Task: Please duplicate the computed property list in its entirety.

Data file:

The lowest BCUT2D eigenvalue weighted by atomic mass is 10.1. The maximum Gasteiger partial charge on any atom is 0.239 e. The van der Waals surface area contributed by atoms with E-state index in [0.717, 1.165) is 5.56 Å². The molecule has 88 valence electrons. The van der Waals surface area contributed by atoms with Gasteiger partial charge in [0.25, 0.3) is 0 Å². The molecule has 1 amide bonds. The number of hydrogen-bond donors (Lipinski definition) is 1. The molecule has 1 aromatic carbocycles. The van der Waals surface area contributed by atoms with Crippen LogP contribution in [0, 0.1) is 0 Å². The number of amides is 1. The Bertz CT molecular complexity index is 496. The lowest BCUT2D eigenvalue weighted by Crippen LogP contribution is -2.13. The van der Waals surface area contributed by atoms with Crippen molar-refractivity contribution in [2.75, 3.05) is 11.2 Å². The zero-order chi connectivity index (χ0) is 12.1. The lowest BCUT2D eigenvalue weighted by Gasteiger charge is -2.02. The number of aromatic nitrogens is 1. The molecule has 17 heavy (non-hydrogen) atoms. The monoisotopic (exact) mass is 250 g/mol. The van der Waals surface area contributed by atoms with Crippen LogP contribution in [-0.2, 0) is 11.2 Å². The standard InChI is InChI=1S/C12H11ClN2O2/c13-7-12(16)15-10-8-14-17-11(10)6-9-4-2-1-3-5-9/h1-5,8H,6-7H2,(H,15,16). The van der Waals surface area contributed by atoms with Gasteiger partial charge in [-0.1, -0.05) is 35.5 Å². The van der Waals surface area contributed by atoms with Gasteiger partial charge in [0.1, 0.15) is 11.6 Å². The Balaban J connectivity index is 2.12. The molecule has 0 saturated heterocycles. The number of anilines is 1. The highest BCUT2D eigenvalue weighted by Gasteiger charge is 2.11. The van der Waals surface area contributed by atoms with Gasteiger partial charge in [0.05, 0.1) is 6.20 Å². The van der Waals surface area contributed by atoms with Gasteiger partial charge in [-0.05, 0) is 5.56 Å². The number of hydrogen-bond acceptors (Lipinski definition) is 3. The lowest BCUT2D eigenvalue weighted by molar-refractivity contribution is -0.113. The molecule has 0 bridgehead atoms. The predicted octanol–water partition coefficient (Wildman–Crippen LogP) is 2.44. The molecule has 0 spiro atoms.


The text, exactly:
The lowest BCUT2D eigenvalue weighted by atomic mass is 10.1. The maximum Gasteiger partial charge on any atom is 0.239 e. The van der Waals surface area contributed by atoms with E-state index in [0.717, 1.165) is 5.56 Å². The molecule has 88 valence electrons. The van der Waals surface area contributed by atoms with Gasteiger partial charge in [0.25, 0.3) is 0 Å². The molecule has 1 amide bonds. The number of hydrogen-bond donors (Lipinski definition) is 1. The molecule has 1 aromatic carbocycles. The van der Waals surface area contributed by atoms with Crippen LogP contribution in [0, 0.1) is 0 Å². The number of amides is 1. The Bertz CT molecular complexity index is 496. The lowest BCUT2D eigenvalue weighted by Crippen LogP contribution is -2.13. The van der Waals surface area contributed by atoms with Crippen molar-refractivity contribution in [2.75, 3.05) is 11.2 Å². The zero-order chi connectivity index (χ0) is 12.1. The lowest BCUT2D eigenvalue weighted by Gasteiger charge is -2.02. The number of aromatic nitrogens is 1. The molecule has 17 heavy (non-hydrogen) atoms. The monoisotopic (exact) mass is 250 g/mol. The van der Waals surface area contributed by atoms with Crippen LogP contribution in [-0.2, 0) is 11.2 Å². The standard InChI is InChI=1S/C12H11ClN2O2/c13-7-12(16)15-10-8-14-17-11(10)6-9-4-2-1-3-5-9/h1-5,8H,6-7H2,(H,15,16). The van der Waals surface area contributed by atoms with Gasteiger partial charge in [-0.1, -0.05) is 35.5 Å². The van der Waals surface area contributed by atoms with Gasteiger partial charge in [0.1, 0.15) is 11.6 Å². The Balaban J connectivity index is 2.12. The molecule has 0 saturated heterocycles. The number of anilines is 1. The highest BCUT2D eigenvalue weighted by Gasteiger charge is 2.11. The van der Waals surface area contributed by atoms with Gasteiger partial charge in [0.05, 0.1) is 6.20 Å². The van der Waals surface area contributed by atoms with Gasteiger partial charge in [-0.05, 0) is 5.56 Å². The number of hydrogen-bond acceptors (Lipinski definition) is 3. The lowest BCUT2D eigenvalue weighted by molar-refractivity contribution is -0.113. The molecule has 0 bridgehead atoms. The predicted octanol–water partition coefficient (Wildman–Crippen LogP) is 2.44. The molecule has 0 spiro atoms.